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2021 Orlando City Season in Review: Tesho Akindele

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The Canadian did well filling in as striker for Orlando City this past season.

SOCCER: MAY 22 MLS - Toronto FC at Orlando City SC Photo by Andrew Bershaw/Icon Sportswire via Getty Images

Orlando City acquired Tesho Akindele from FC Dallas on Dec. 8 2018 in exchange for $100,000 of Targeted Allocation Money (TAM) in 2019 and $50,000 of General Allocation Money (GAM) in 2020. The Lions gave him a contract extension on July 10, 2020 with two one-year options for 2022 and 2023. It should be remembered that Akindele worked with Óscar Pareja previously at FC Dallas.

Prior to the 2021 season, Orlando City signed Alexandre Pato with the idea he would start in place of Daryl Dike, who was on loan with Barnsley FC in the English Championship League. Unfortunately, Pato was injured in the very first match, and wouldn’t return until nearly the end of the season. Rookie Derek Dodson was sent on loan to Hartford Athletic in the USL Championship. That left Matheus Aias and Akindele as the only remaining strikers.

Akindele wasn’t expected to be “the man”, or even start that many matches for the Lions, but the best laid plans of mice and men often go awry, and they did for Orlando City in 2021.

Let’s take a look at the forward’s 2021 MLS season.

Statistical Breakdown

Akindele played in 32 regular season matches, starting in 15 of those for 1,360 minutes. He scored three goals on 29 shots, putting 11 of those shots on target. That is a conversion rate of 10.7% and one goal per 456.7 minutes of action. That isn’t great, but Akindele is not a starter quality striker in MLS. However, he had a career-best six assists on the season, which put him third for Orlando City alongside Chris Mueller and behind Mauricio Pereyra (10), and Nani (eight).

He passed at a 78.8% rate (71.8% in the opponents half, and 92.2% in his own half), and completed four of nine long passes (44.4%). Akindele had two successful crosses and 19 key passes.

Defensively, he made 17 clearances, and four interceptions. He won four of nine tackle attempts (44.4%), 74 of 165 duels (44.8%), and 43 of 87 aerial duels (49.4%). Akindele committed 20 fouls, suffered 17 fouls, and earned one yellow card.

He also came off the bench in Orlando’s playoff game against Nashville SC, playing for 10 minutes and taking two shots that went off target.

Akindele knows Pareja’s system. He knows what Pareja wants from him within that system, and often does a lot of little things on defense or during hold-up play that some may not notice.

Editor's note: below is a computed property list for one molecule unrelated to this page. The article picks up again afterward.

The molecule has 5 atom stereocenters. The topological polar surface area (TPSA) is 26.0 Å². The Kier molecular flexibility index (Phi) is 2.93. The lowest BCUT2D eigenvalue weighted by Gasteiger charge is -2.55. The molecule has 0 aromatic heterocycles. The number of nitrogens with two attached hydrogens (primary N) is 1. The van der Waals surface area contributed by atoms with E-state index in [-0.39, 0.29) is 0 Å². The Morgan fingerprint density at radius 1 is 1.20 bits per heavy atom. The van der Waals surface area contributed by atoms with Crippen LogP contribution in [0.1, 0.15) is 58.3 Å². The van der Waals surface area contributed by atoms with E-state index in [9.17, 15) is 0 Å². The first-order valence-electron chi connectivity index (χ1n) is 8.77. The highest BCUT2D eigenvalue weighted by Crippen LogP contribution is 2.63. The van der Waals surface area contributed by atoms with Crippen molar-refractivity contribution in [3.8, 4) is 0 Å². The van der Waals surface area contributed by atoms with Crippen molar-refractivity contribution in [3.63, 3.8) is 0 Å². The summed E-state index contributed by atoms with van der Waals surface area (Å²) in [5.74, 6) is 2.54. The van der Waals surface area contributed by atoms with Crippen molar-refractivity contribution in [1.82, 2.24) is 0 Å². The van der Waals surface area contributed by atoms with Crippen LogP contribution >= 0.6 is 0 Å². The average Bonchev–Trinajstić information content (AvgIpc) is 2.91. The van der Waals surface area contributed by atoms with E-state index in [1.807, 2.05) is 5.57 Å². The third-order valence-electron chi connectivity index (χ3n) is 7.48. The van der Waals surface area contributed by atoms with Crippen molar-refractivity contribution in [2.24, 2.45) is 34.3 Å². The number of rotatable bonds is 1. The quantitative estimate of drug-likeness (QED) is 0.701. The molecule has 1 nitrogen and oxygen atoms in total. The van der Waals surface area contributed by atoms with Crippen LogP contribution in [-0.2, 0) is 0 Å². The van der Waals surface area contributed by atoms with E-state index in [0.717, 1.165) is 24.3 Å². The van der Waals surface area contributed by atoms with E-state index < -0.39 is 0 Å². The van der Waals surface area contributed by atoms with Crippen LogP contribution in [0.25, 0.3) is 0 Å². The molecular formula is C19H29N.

Best Game

Akindele’s best match was the Lions’ 3-2 win over Toronto FC on June 19. He played 64 minutes, and scored the first goal of the match in the first minute of play. Akindele made a perfectly timed run to connect on a beautiful pass through traffic from Pereyra.

Akindele decided he wanted an assist to go with his goal, so in the eighth minute he provided a great ball for Nani to head in the second goal of the match.

Defensively, Akindele contributed one clearance, and passed at an 84.2% rate. He did all the little things he typically does in Pareja’s system, but he also made two goal contributions. When you combine the little things with the big things, you get a performance that earned Man of the Match honors in both the player grades from the match and from The Mane Land PawedCast.

2021 Final Grade

The Mane Land staff gave Akindele a final grade of 6 for 2021. Since he is often compared to Dike, let’s actually look at some of the differences. Despite playing in 14 more matches, he only played about 35 more minutes in the regular season compared to Dike. Akindele only managed three goals to Dike’s 10, but he provided six assists versus Dike’s three. That is a difference of four goal contributions, which isn’t too large of a gap for the third-choice striker on the team. Beyond goal contributions, Akindele did particularly well when pressing opposing players and created turnovers for the Lions to capitalize on.

2022 Outlook

Orlando City picked up Akindele’s contract option for 2022, so we know he will be here next year. Hopefully, his role with the club will be what it is supposed to be, rather than the “break glass in case of too many injuries” that it was in 2021. If Akindele is used as a backup striker that comes on late in games to provide stability or fresher legs for the starting forward, he can continue to be effective for Pareja and the Lions.


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